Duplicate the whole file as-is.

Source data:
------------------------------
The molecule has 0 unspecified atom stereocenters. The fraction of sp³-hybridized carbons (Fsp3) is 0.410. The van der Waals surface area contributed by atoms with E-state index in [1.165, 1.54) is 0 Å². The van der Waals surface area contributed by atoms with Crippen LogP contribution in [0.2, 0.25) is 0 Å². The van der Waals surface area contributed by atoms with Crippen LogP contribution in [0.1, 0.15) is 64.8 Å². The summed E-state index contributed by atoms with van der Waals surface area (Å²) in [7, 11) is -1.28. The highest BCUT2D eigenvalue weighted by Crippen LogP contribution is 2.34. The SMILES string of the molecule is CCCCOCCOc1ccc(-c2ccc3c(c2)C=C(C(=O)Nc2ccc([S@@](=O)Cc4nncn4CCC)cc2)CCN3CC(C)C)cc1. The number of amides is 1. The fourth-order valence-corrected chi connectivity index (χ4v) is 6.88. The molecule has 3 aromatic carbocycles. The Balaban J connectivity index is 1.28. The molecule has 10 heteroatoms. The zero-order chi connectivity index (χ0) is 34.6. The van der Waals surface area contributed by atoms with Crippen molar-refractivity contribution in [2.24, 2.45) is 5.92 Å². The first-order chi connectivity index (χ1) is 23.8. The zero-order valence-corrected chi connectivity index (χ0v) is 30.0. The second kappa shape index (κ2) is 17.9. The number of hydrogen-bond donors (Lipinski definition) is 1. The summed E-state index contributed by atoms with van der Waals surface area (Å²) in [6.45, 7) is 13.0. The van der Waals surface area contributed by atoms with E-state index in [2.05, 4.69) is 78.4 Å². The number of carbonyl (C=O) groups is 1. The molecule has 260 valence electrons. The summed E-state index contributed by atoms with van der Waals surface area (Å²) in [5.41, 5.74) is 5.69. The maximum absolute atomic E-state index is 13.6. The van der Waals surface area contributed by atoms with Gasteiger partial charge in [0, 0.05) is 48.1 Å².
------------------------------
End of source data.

The molecule has 0 unspecified atom stereocenters. The fraction of sp³-hybridized carbons (Fsp3) is 0.410. The van der Waals surface area contributed by atoms with E-state index in [1.165, 1.54) is 0 Å². The van der Waals surface area contributed by atoms with Crippen LogP contribution in [0.2, 0.25) is 0 Å². The van der Waals surface area contributed by atoms with Crippen LogP contribution in [0.1, 0.15) is 64.8 Å². The summed E-state index contributed by atoms with van der Waals surface area (Å²) in [7, 11) is -1.28. The highest BCUT2D eigenvalue weighted by Crippen LogP contribution is 2.34. The SMILES string of the molecule is CCCCOCCOc1ccc(-c2ccc3c(c2)C=C(C(=O)Nc2ccc([S@@](=O)Cc4nncn4CCC)cc2)CCN3CC(C)C)cc1. The number of amides is 1. The fourth-order valence-corrected chi connectivity index (χ4v) is 6.88. The molecule has 3 aromatic carbocycles. The Balaban J connectivity index is 1.28. The molecule has 10 heteroatoms. The zero-order chi connectivity index (χ0) is 34.6. The van der Waals surface area contributed by atoms with Crippen molar-refractivity contribution in [2.24, 2.45) is 5.92 Å². The first-order chi connectivity index (χ1) is 23.8. The zero-order valence-corrected chi connectivity index (χ0v) is 30.0. The second kappa shape index (κ2) is 17.9. The number of hydrogen-bond donors (Lipinski definition) is 1. The summed E-state index contributed by atoms with van der Waals surface area (Å²) in [6.45, 7) is 13.0. The van der Waals surface area contributed by atoms with E-state index in [2.05, 4.69) is 78.4 Å². The number of carbonyl (C=O) groups is 1. The molecule has 260 valence electrons. The summed E-state index contributed by atoms with van der Waals surface area (Å²) in [5.41, 5.74) is 5.69. The maximum absolute atomic E-state index is 13.6. The van der Waals surface area contributed by atoms with Gasteiger partial charge in [0, 0.05) is 48.1 Å².